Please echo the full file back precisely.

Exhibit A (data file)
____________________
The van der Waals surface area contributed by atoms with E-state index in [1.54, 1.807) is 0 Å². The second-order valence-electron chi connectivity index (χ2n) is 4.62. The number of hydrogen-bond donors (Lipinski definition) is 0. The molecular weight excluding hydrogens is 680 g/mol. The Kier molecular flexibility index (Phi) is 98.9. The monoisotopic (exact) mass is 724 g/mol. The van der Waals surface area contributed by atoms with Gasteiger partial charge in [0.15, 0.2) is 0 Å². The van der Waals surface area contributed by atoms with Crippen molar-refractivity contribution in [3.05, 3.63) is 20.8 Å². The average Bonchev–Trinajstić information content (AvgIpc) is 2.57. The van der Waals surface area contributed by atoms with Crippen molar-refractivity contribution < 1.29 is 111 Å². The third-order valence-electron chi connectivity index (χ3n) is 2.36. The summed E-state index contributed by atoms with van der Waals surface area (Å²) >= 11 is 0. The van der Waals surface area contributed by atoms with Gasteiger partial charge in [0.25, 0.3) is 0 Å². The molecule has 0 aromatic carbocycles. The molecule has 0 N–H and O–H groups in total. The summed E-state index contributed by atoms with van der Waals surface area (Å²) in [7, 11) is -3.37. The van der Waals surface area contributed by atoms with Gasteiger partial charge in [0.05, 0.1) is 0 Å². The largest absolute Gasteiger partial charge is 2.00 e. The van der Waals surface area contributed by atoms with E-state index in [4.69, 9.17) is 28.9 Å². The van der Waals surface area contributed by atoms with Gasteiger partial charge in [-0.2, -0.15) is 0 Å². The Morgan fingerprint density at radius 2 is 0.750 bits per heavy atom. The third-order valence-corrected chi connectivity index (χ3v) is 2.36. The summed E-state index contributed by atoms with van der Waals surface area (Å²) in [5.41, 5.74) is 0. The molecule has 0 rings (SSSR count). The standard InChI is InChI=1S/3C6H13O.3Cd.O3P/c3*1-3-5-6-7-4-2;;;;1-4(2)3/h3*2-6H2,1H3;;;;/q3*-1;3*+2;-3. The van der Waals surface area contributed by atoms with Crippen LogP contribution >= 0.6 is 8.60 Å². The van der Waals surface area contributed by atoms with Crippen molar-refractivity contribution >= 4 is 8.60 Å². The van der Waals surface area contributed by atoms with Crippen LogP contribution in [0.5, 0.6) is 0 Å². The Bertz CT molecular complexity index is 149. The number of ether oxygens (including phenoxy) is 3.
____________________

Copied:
The van der Waals surface area contributed by atoms with E-state index in [1.54, 1.807) is 0 Å². The second-order valence-electron chi connectivity index (χ2n) is 4.62. The number of hydrogen-bond donors (Lipinski definition) is 0. The molecular weight excluding hydrogens is 680 g/mol. The Kier molecular flexibility index (Phi) is 98.9. The monoisotopic (exact) mass is 724 g/mol. The van der Waals surface area contributed by atoms with Gasteiger partial charge in [0.15, 0.2) is 0 Å². The van der Waals surface area contributed by atoms with Crippen molar-refractivity contribution in [3.05, 3.63) is 20.8 Å². The average Bonchev–Trinajstić information content (AvgIpc) is 2.57. The van der Waals surface area contributed by atoms with Crippen molar-refractivity contribution < 1.29 is 111 Å². The third-order valence-electron chi connectivity index (χ3n) is 2.36. The summed E-state index contributed by atoms with van der Waals surface area (Å²) >= 11 is 0. The van der Waals surface area contributed by atoms with Gasteiger partial charge in [0.25, 0.3) is 0 Å². The molecule has 0 aromatic carbocycles. The molecule has 0 N–H and O–H groups in total. The summed E-state index contributed by atoms with van der Waals surface area (Å²) in [7, 11) is -3.37. The van der Waals surface area contributed by atoms with Gasteiger partial charge in [0.05, 0.1) is 0 Å². The largest absolute Gasteiger partial charge is 2.00 e. The van der Waals surface area contributed by atoms with E-state index in [4.69, 9.17) is 28.9 Å². The van der Waals surface area contributed by atoms with Gasteiger partial charge in [-0.2, -0.15) is 0 Å². The Morgan fingerprint density at radius 2 is 0.750 bits per heavy atom. The third-order valence-corrected chi connectivity index (χ3v) is 2.36. The summed E-state index contributed by atoms with van der Waals surface area (Å²) in [5.41, 5.74) is 0. The molecule has 0 rings (SSSR count). The standard InChI is InChI=1S/3C6H13O.3Cd.O3P/c3*1-3-5-6-7-4-2;;;;1-4(2)3/h3*2-6H2,1H3;;;;/q3*-1;3*+2;-3. The van der Waals surface area contributed by atoms with Crippen LogP contribution >= 0.6 is 8.60 Å². The van der Waals surface area contributed by atoms with Crippen molar-refractivity contribution >= 4 is 8.60 Å². The van der Waals surface area contributed by atoms with Crippen LogP contribution in [0.5, 0.6) is 0 Å². The Bertz CT molecular complexity index is 149. The number of ether oxygens (including phenoxy) is 3.